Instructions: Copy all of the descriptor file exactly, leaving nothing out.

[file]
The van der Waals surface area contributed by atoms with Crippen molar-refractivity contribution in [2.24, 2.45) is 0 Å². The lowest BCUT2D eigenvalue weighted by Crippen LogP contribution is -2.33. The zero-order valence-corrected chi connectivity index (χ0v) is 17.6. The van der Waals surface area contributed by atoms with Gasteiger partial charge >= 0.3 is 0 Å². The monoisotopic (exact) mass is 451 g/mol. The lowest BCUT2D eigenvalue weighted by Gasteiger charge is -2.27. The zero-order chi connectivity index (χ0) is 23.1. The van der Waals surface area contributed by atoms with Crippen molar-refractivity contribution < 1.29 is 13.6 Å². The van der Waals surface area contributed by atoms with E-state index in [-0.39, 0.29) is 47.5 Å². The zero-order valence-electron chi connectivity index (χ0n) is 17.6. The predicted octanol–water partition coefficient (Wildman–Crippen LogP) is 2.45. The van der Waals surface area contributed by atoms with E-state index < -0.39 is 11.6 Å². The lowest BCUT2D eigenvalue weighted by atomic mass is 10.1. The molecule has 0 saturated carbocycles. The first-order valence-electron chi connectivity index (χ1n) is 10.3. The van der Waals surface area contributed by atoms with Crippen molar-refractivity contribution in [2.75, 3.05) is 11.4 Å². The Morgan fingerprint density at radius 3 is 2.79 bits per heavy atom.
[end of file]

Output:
The van der Waals surface area contributed by atoms with Crippen molar-refractivity contribution in [2.24, 2.45) is 0 Å². The lowest BCUT2D eigenvalue weighted by Crippen LogP contribution is -2.33. The zero-order valence-corrected chi connectivity index (χ0v) is 17.6. The van der Waals surface area contributed by atoms with Gasteiger partial charge >= 0.3 is 0 Å². The monoisotopic (exact) mass is 451 g/mol. The lowest BCUT2D eigenvalue weighted by Gasteiger charge is -2.27. The zero-order chi connectivity index (χ0) is 23.1. The van der Waals surface area contributed by atoms with Crippen molar-refractivity contribution < 1.29 is 13.6 Å². The van der Waals surface area contributed by atoms with E-state index in [-0.39, 0.29) is 47.5 Å². The zero-order valence-electron chi connectivity index (χ0n) is 17.6. The predicted octanol–water partition coefficient (Wildman–Crippen LogP) is 2.45. The van der Waals surface area contributed by atoms with E-state index < -0.39 is 11.6 Å². The lowest BCUT2D eigenvalue weighted by atomic mass is 10.1. The molecule has 0 saturated carbocycles. The first-order valence-electron chi connectivity index (χ1n) is 10.3. The van der Waals surface area contributed by atoms with Crippen molar-refractivity contribution in [2.75, 3.05) is 11.4 Å². The Morgan fingerprint density at radius 3 is 2.79 bits per heavy atom.